Data from U.S. veterans suggests that smarter men produce more, and more agile, sperm.
According to the BBC, researchers at the Institute of Medicine examined sperm samples from 425 Vietnam War-era U.S. veterans, collected in 1985 by the U.S. Centers for Disease Control and Prevention. The scientists looked at the volume and mobility of sperm, as well as scores from a variety of intelligence tests taken by the veterans.
The team found that, after ruling out factors such as age and lifestyle, higher intelligence was correlated with all three measures of sperm health -- numbers, density, and mobility.
The relationship was not strong, lead researcher Dr. Rosalind Arden told the BBC, "but our results do support the theoretically important 'fitness factor' idea." That theory suggests that certain genes work together to make certain individuals fitter, healthier and smarter.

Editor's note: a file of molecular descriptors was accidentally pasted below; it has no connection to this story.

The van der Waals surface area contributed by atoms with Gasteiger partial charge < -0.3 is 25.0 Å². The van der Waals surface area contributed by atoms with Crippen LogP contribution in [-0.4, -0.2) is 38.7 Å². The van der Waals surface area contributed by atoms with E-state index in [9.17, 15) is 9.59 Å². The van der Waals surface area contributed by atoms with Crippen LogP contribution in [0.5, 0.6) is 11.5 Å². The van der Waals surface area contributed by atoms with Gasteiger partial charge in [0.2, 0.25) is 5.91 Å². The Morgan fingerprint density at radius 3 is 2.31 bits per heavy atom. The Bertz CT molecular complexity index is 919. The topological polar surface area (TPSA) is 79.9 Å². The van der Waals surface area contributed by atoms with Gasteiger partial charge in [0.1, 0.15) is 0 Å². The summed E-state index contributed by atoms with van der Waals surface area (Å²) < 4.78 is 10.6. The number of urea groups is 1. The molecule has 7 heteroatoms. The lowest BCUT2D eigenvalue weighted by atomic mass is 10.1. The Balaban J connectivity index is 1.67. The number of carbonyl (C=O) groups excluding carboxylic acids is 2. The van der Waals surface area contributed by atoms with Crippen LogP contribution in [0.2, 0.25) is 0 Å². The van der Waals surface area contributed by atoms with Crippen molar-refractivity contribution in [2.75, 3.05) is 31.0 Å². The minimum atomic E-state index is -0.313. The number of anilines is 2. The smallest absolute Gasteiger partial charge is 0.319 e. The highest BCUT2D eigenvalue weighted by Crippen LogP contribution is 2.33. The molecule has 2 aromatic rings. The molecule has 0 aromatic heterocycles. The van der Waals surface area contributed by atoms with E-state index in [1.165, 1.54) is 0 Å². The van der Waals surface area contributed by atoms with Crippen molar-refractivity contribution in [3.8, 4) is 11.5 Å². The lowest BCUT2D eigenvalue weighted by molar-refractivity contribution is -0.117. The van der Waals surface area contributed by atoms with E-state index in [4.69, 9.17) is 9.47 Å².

This connection probably starts in the womb, one expert said.
"The fact that it's possible to detect a statistical relationship between intelligence and semen quality in adult men probably says more about the co-development of brain and testicles when the man was in his mother's womb, and therefore how well they function in adult life, rather than suggesting that playing Sudoku can somehow stimulate more sperm to be produced," Dr. Allan Pacey, a fertility expert at the University of Sheffield, U.K., told the BBC.
The findings were published in the journal Intelligence.